Sally Sussman Morina is known to soap fans for her head-writing turns on The Young and the Restless and Days of our Lives. However, veteran daytime serial viewers recall she created the soap opera Generations for NBC, which debuted 32 years ago on March 27, 1989.
Sally Sussman Discusses Generations Revival
The show was similar to other serials in that it featured two main families – the Whitmores and the Marshalls, but this series was groundbreaking in that the latter clan was African American.
Alas, the show lasted less than two years but is still recalled today. Cast members went on to other soaps, most notably, the late Kristoff St. John (Adam on Generations) became Neil Winters on YR.
The Whitmores and the Marshalls were connected as Vivian Potter (Lynn Hamilton), had been the nanny for Rebecca Whitmore (Pat Crowley; Dorothy Lyman) and her children Laura (Gail Ramsey), “Sam” (born Stephanie, played by Kelly Rutherford), and J.D. (Gerard Prendergast). The cast also featured Andrew Masset as Laura’s husband Trevor McCallum and Nancy Sorel as their daughter Monique.
Vivian’s young daughter, Ruth (Joan Pringle), lived with the family; later, she grew up and wed Henry Marshall (Taurean Blacque; James Reynolds), owner of Marshall’s Ice Cream. Ruth and Henry’s kids were Adam and Chantal (Debbi Morgan).
Memorable stories included the love affair with Adam and Doreen Jackson (Jonelle Allen) and Adam’s subsequent relationship with Maya (Vivica A. Fox).
The show dealt with sickle-cell anemia, did a special episode honoring the legacy of Dr. Martin Luther King, and addressed racism with the character of Helen Mullins (Marla Adams). Composer Michael Gore composed Generations’ opening theme.
Recently, Soap Hub caught up with Sussman Morina to look back on this ground-breaking serial. The scribe also addresses the possibility of a revival!
What are your memories of creating and developing Generations for NBC?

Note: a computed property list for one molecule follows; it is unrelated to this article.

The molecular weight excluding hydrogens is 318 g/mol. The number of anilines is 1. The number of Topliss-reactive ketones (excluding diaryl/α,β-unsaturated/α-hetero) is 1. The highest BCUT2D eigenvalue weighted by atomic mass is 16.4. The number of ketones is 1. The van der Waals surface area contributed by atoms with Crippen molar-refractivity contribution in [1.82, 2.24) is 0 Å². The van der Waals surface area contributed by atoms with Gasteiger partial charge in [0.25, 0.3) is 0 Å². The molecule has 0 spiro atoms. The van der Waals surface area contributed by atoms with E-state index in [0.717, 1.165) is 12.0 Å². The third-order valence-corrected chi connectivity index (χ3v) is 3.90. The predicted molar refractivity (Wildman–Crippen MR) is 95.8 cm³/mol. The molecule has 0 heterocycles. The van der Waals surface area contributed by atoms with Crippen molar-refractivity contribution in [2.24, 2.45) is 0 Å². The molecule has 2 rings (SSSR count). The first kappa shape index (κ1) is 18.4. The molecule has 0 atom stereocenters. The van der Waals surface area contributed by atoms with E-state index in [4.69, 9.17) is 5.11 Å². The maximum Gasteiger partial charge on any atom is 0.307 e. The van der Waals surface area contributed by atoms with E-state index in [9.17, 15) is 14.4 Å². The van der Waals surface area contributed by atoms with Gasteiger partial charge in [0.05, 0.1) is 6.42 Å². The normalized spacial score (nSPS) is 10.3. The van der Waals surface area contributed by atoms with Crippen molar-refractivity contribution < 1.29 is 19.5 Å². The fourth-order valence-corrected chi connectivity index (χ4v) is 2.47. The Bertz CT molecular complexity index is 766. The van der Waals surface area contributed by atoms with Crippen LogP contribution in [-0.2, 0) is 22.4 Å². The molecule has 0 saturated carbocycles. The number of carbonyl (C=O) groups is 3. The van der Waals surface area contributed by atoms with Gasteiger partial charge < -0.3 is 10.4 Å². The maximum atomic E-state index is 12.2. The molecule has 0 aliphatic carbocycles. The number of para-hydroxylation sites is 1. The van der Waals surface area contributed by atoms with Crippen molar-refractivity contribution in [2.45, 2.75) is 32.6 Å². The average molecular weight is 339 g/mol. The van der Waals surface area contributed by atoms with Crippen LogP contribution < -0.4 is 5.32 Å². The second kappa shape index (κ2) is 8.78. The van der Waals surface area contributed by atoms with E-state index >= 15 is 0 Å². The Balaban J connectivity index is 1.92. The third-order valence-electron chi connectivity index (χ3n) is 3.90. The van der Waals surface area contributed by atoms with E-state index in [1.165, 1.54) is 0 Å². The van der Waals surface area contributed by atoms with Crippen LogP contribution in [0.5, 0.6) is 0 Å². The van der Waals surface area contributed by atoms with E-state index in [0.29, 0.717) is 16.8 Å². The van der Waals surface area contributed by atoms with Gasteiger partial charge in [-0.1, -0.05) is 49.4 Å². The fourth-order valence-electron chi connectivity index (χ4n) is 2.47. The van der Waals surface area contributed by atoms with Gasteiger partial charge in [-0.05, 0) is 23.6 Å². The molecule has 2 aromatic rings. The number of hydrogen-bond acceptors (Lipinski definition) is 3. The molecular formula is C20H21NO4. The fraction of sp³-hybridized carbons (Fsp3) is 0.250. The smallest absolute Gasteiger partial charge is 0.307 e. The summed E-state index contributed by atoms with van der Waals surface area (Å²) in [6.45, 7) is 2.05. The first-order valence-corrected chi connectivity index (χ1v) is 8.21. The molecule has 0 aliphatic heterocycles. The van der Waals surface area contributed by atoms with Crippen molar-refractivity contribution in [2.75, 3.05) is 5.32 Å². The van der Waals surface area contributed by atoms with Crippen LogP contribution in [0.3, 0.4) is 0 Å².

I knew that I wanted a black family on the show where [they could play] some of the iconic soap characters like the “rich bitch” or the “devious businessman” or the “young guy who sleeps with a married woman.” The characters didn’t have to be perfect, which is how they’d often been portrayed on other shows. I wasn’t hamstrung in that way.
What were the challenges you faced?
You can’t put a brand-new half-hour show up against two soaps at the top of the ratings including the No. 1 show – YR. We were also up against All My Children. We had that working against us. How could we possibly have survived? Back when we were canceled, there was a phone call and letter-writing campaign going on to help save us. Today, we would have had social media added in; that would have helped a lot.
You had left the finale open-ended with Henry having had a heart attack. Why?
At that time, there was a potential pickup [from a broadcaster]. One was interested in picking us up, but it never materialized. That was part of the reason we kept things open. Also, honestly, I didn’t want the show to end. Who knew at the time what the future held?
It was a long shot that we’d get picked up, but while we were pursuing it, it seemed better to end on a cliffhanger. Today, you can see some of the shows on YouTube including the finale.